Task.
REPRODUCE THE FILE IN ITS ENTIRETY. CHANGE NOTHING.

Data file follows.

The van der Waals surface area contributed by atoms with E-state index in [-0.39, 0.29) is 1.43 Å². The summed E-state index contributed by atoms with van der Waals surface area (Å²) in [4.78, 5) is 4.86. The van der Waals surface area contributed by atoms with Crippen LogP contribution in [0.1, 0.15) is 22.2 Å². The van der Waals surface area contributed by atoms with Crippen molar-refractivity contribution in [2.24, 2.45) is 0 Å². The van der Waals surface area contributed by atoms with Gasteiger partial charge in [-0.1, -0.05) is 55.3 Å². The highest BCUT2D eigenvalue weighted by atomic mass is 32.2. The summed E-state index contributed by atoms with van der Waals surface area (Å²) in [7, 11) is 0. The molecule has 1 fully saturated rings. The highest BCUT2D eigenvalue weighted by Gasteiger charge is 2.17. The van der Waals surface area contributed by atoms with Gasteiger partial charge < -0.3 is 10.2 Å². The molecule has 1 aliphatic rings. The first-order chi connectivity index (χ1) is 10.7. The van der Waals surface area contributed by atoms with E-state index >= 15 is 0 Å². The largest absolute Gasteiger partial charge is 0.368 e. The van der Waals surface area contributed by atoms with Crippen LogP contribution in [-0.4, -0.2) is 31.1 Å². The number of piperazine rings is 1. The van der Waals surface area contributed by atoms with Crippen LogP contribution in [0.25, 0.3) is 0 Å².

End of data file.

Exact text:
The van der Waals surface area contributed by atoms with E-state index in [-0.39, 0.29) is 1.43 Å². The summed E-state index contributed by atoms with van der Waals surface area (Å²) in [4.78, 5) is 4.86. The van der Waals surface area contributed by atoms with Crippen LogP contribution in [0.1, 0.15) is 22.2 Å². The van der Waals surface area contributed by atoms with Crippen molar-refractivity contribution in [2.24, 2.45) is 0 Å². The van der Waals surface area contributed by atoms with Gasteiger partial charge in [-0.1, -0.05) is 55.3 Å². The highest BCUT2D eigenvalue weighted by atomic mass is 32.2. The summed E-state index contributed by atoms with van der Waals surface area (Å²) in [7, 11) is 0. The molecule has 1 fully saturated rings. The highest BCUT2D eigenvalue weighted by Gasteiger charge is 2.17. The van der Waals surface area contributed by atoms with Gasteiger partial charge < -0.3 is 10.2 Å². The molecule has 1 aliphatic rings. The first-order chi connectivity index (χ1) is 10.7. The van der Waals surface area contributed by atoms with E-state index >= 15 is 0 Å². The largest absolute Gasteiger partial charge is 0.368 e. The van der Waals surface area contributed by atoms with Crippen LogP contribution in [-0.4, -0.2) is 31.1 Å². The number of piperazine rings is 1. The van der Waals surface area contributed by atoms with Crippen LogP contribution in [0.25, 0.3) is 0 Å².